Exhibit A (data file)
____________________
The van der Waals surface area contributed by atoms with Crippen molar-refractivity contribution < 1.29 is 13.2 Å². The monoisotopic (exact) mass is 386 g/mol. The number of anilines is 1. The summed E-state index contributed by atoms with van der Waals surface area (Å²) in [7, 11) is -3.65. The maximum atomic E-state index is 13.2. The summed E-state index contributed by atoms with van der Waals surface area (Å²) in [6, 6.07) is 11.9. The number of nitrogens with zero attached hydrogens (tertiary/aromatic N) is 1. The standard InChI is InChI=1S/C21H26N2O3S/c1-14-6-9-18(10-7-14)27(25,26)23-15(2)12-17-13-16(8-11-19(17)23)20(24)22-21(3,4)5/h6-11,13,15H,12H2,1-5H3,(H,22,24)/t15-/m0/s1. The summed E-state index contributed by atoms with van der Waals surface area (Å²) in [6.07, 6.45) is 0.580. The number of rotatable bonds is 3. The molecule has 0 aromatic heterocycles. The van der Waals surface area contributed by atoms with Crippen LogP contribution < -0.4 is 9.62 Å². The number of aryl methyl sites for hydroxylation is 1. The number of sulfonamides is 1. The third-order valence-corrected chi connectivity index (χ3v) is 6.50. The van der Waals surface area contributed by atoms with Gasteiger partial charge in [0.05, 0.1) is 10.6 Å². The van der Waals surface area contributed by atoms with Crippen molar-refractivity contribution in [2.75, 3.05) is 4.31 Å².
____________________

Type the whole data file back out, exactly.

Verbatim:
The van der Waals surface area contributed by atoms with Crippen molar-refractivity contribution < 1.29 is 13.2 Å². The monoisotopic (exact) mass is 386 g/mol. The number of anilines is 1. The summed E-state index contributed by atoms with van der Waals surface area (Å²) in [7, 11) is -3.65. The maximum atomic E-state index is 13.2. The summed E-state index contributed by atoms with van der Waals surface area (Å²) in [6, 6.07) is 11.9. The number of nitrogens with zero attached hydrogens (tertiary/aromatic N) is 1. The standard InChI is InChI=1S/C21H26N2O3S/c1-14-6-9-18(10-7-14)27(25,26)23-15(2)12-17-13-16(8-11-19(17)23)20(24)22-21(3,4)5/h6-11,13,15H,12H2,1-5H3,(H,22,24)/t15-/m0/s1. The summed E-state index contributed by atoms with van der Waals surface area (Å²) in [6.07, 6.45) is 0.580. The number of rotatable bonds is 3. The molecule has 0 aromatic heterocycles. The van der Waals surface area contributed by atoms with Crippen LogP contribution < -0.4 is 9.62 Å². The number of aryl methyl sites for hydroxylation is 1. The number of sulfonamides is 1. The third-order valence-corrected chi connectivity index (χ3v) is 6.50. The van der Waals surface area contributed by atoms with Gasteiger partial charge in [0.05, 0.1) is 10.6 Å². The van der Waals surface area contributed by atoms with Crippen molar-refractivity contribution in [2.75, 3.05) is 4.31 Å².